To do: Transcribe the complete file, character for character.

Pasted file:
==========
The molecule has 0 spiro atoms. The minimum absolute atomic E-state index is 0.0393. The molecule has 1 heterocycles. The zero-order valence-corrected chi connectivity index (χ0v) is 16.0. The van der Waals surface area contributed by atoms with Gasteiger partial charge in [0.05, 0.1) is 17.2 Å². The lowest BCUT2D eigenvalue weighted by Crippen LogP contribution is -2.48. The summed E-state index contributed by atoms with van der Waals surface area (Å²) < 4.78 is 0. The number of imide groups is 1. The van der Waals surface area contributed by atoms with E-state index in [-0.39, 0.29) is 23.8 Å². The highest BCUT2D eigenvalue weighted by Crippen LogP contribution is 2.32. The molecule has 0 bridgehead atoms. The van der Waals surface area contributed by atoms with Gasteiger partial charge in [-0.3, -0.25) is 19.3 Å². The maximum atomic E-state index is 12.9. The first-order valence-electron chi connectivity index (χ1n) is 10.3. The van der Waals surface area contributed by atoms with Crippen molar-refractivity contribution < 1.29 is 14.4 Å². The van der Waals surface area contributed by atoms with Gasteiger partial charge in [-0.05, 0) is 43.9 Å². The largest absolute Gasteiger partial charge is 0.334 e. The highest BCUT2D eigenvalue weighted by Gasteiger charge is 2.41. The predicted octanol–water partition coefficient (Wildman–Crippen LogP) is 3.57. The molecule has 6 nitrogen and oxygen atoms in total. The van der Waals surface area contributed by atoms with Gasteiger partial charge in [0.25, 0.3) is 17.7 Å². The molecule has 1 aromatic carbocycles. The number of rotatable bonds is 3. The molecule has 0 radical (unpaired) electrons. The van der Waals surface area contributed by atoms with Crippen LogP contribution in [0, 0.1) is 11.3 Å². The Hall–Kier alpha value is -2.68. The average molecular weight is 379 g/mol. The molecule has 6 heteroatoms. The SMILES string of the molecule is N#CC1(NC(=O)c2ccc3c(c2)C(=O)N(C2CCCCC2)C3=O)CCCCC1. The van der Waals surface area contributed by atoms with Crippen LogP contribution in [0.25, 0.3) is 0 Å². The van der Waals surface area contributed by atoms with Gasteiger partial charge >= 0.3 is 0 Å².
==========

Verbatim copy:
The molecule has 0 spiro atoms. The minimum absolute atomic E-state index is 0.0393. The molecule has 1 heterocycles. The zero-order valence-corrected chi connectivity index (χ0v) is 16.0. The van der Waals surface area contributed by atoms with Gasteiger partial charge in [0.05, 0.1) is 17.2 Å². The lowest BCUT2D eigenvalue weighted by Crippen LogP contribution is -2.48. The summed E-state index contributed by atoms with van der Waals surface area (Å²) < 4.78 is 0. The number of imide groups is 1. The van der Waals surface area contributed by atoms with E-state index in [-0.39, 0.29) is 23.8 Å². The highest BCUT2D eigenvalue weighted by Crippen LogP contribution is 2.32. The molecule has 0 bridgehead atoms. The van der Waals surface area contributed by atoms with Gasteiger partial charge in [-0.3, -0.25) is 19.3 Å². The maximum atomic E-state index is 12.9. The first-order valence-electron chi connectivity index (χ1n) is 10.3. The van der Waals surface area contributed by atoms with Crippen molar-refractivity contribution < 1.29 is 14.4 Å². The van der Waals surface area contributed by atoms with Gasteiger partial charge in [-0.05, 0) is 43.9 Å². The largest absolute Gasteiger partial charge is 0.334 e. The highest BCUT2D eigenvalue weighted by Gasteiger charge is 2.41. The predicted octanol–water partition coefficient (Wildman–Crippen LogP) is 3.57. The molecule has 6 nitrogen and oxygen atoms in total. The van der Waals surface area contributed by atoms with Gasteiger partial charge in [0.25, 0.3) is 17.7 Å². The molecule has 1 aromatic carbocycles. The number of rotatable bonds is 3. The molecule has 0 radical (unpaired) electrons. The van der Waals surface area contributed by atoms with Crippen LogP contribution in [0, 0.1) is 11.3 Å². The Hall–Kier alpha value is -2.68. The average molecular weight is 379 g/mol. The molecule has 6 heteroatoms. The SMILES string of the molecule is N#CC1(NC(=O)c2ccc3c(c2)C(=O)N(C2CCCCC2)C3=O)CCCCC1. The van der Waals surface area contributed by atoms with Crippen LogP contribution in [0.25, 0.3) is 0 Å². The van der Waals surface area contributed by atoms with Gasteiger partial charge >= 0.3 is 0 Å².